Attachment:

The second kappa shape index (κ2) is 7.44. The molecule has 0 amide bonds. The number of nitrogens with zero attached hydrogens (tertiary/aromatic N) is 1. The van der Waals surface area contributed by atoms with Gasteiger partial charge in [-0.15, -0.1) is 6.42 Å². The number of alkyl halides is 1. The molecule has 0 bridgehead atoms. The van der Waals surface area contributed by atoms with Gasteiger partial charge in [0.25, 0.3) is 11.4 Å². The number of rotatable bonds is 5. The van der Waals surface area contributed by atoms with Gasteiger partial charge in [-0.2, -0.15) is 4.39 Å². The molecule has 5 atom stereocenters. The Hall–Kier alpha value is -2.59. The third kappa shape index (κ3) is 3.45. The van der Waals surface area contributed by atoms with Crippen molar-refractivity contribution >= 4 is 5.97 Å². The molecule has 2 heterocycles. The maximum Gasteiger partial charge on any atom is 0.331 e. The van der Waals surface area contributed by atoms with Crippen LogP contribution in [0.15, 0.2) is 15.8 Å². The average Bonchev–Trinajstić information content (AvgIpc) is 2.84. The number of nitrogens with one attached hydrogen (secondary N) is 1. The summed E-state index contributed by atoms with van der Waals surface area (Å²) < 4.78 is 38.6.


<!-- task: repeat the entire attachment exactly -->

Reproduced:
The second kappa shape index (κ2) is 7.44. The molecule has 0 amide bonds. The number of nitrogens with zero attached hydrogens (tertiary/aromatic N) is 1. The van der Waals surface area contributed by atoms with Gasteiger partial charge in [-0.15, -0.1) is 6.42 Å². The number of alkyl halides is 1. The molecule has 0 bridgehead atoms. The van der Waals surface area contributed by atoms with Gasteiger partial charge in [0.25, 0.3) is 11.4 Å². The number of rotatable bonds is 5. The van der Waals surface area contributed by atoms with Gasteiger partial charge in [-0.2, -0.15) is 4.39 Å². The molecule has 5 atom stereocenters. The Hall–Kier alpha value is -2.59. The third kappa shape index (κ3) is 3.45. The van der Waals surface area contributed by atoms with Crippen molar-refractivity contribution >= 4 is 5.97 Å². The molecule has 2 heterocycles. The maximum Gasteiger partial charge on any atom is 0.331 e. The van der Waals surface area contributed by atoms with Crippen LogP contribution in [0.15, 0.2) is 15.8 Å². The average Bonchev–Trinajstić information content (AvgIpc) is 2.84. The number of nitrogens with one attached hydrogen (secondary N) is 1. The summed E-state index contributed by atoms with van der Waals surface area (Å²) < 4.78 is 38.6.